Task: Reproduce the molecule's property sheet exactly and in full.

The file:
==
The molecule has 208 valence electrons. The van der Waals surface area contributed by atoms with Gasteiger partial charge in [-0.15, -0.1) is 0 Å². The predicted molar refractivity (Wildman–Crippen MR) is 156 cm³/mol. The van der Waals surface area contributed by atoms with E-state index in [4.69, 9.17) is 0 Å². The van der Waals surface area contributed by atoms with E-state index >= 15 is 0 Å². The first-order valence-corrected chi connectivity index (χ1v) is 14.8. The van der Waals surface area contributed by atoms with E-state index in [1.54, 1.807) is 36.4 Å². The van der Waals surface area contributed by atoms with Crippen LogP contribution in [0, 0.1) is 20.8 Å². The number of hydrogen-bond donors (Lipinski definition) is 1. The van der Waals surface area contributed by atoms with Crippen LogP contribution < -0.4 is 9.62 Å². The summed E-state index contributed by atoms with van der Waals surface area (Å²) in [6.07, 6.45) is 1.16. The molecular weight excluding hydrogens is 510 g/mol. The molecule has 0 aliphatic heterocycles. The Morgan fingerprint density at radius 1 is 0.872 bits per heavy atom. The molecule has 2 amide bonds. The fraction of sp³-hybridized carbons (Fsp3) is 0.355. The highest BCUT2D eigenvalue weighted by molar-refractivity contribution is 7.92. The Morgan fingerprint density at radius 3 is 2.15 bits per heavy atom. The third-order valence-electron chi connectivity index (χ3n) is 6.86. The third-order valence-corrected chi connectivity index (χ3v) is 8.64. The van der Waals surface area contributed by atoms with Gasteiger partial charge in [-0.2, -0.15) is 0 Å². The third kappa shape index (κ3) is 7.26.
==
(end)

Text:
The molecule has 208 valence electrons. The van der Waals surface area contributed by atoms with Gasteiger partial charge in [-0.15, -0.1) is 0 Å². The predicted molar refractivity (Wildman–Crippen MR) is 156 cm³/mol. The van der Waals surface area contributed by atoms with E-state index in [4.69, 9.17) is 0 Å². The van der Waals surface area contributed by atoms with E-state index >= 15 is 0 Å². The first-order valence-corrected chi connectivity index (χ1v) is 14.8. The van der Waals surface area contributed by atoms with E-state index in [1.54, 1.807) is 36.4 Å². The van der Waals surface area contributed by atoms with Crippen LogP contribution in [0, 0.1) is 20.8 Å². The number of hydrogen-bond donors (Lipinski definition) is 1. The van der Waals surface area contributed by atoms with Crippen LogP contribution < -0.4 is 9.62 Å². The summed E-state index contributed by atoms with van der Waals surface area (Å²) in [6.07, 6.45) is 1.16. The molecular weight excluding hydrogens is 510 g/mol. The molecule has 0 aliphatic heterocycles. The Morgan fingerprint density at radius 1 is 0.872 bits per heavy atom. The molecule has 2 amide bonds. The fraction of sp³-hybridized carbons (Fsp3) is 0.355. The highest BCUT2D eigenvalue weighted by molar-refractivity contribution is 7.92. The Morgan fingerprint density at radius 3 is 2.15 bits per heavy atom. The third-order valence-electron chi connectivity index (χ3n) is 6.86. The third-order valence-corrected chi connectivity index (χ3v) is 8.64. The van der Waals surface area contributed by atoms with Gasteiger partial charge in [-0.2, -0.15) is 0 Å². The third kappa shape index (κ3) is 7.26.